Topic 1.7 ER Exit Sites (ERES) and Golgi Bodies Are Interconnected
ER exit sites and Golgi move as a single unit
The movement of protein from the ER to the Golgi is called anterograde transport and it is mediated by ER coat proteins (COPII) that accumulate at the site where the ER buds off to form tubules or vesicles that are targeted to the Golgi. The site where this exit from the ER takes place is called the ER exit site (ERES), a special protein domain in the ER, which in animal cells resides far from the one to eight Golgi stacks located next to the nucleus. However, in highly vacuolated plant cells, the ERES remains closely associated with the motile Golgi stack. Movie A shows the hundred or so individual Golgi stacks move while associated with ER and cytoskeletal tracks. Green fluorescent protein (GFP) marks both the ER and the Golgi because the GFP is reporting on the distribution of a receptor (ERD2), which cycles between the ER and Golgi. The recycling of protein back to the ER from the Golgi is called retrograde transport and is mediated by the Golgi coat proteins (COPI). Proteins that stay in the ER, so-called ER resident proteins, briefly leave the ER via COPII, but are recognized by the recycling receptor (ERD2) which binds to a terminal four amino acid sequence (KDEL or HDEL). In order to sustain this efficient movement between the ER and the Golgi, these organelles track together in plants.
Movie 1 ERES move in concert with the Golgi, as they stream through the cell (time lapse panel, Figure 1.7.A and Movie B). In plants, since they are so close together, COPII vesicles transiting the space between the ER and Golgi have rarely been observed. Fast production and consumption of COPII vesicles might facilitate physical connection between the ER and Golgi.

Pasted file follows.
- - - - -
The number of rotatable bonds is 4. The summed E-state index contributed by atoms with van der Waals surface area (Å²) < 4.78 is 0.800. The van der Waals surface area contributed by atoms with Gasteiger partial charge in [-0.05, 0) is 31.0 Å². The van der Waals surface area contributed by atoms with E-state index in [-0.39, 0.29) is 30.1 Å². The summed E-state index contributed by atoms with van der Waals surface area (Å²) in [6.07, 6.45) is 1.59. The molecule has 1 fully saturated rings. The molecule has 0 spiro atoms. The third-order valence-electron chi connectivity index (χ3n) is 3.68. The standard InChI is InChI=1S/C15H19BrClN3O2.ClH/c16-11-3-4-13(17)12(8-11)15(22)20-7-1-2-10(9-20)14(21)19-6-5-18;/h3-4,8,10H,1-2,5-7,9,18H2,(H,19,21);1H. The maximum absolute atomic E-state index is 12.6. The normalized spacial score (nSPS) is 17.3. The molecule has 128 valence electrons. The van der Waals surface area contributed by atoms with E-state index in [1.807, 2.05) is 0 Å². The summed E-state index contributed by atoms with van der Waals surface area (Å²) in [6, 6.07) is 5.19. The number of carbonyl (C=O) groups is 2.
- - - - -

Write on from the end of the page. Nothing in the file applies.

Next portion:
Figure 1.7.A Time lapse panel from Movie 2
Movie 2 The COPII region is shown by SAR 1, a Rab protein involved in ER transport to the Golgi. The Golgi and the ER is shown with ERD 2. Time lapse panel of the movie is shown.
Certainly, the concerted movement shown in Movie 2 indicates that there are tubular connections between the Golgi and the ER or there is some kind of protein scaffold that holds the structure together. These are not mutually exclusive alternatives. The presence of such a protein scaffold could be inferred from early micrographs of plant Golgi bodies because they were surrounded by a zone of exclusion which excluded other organelles, including the ubiquitous cytoplasmic ribosomes. Recent work shows that scaffolding proteins called golgins occur in plants. These are either trans-membrane proteins or proteins that bind to lipid-anchored GTP-binding proteins that reside in the Golgi. These scaffolding proteins have large, extended structural domains that would allow vesicles to accumulate and be stabilized in the vicinity of target membranes. Presumably, similar proteins are involved in linking cisternae to each other, but they have not yet been described. Intercisternal elements, small structural rods seen with certain stains in electron microscopy occur between the trans-most cisternae, and may serve a scaffolding function on the maturing, trans face of the Golgi.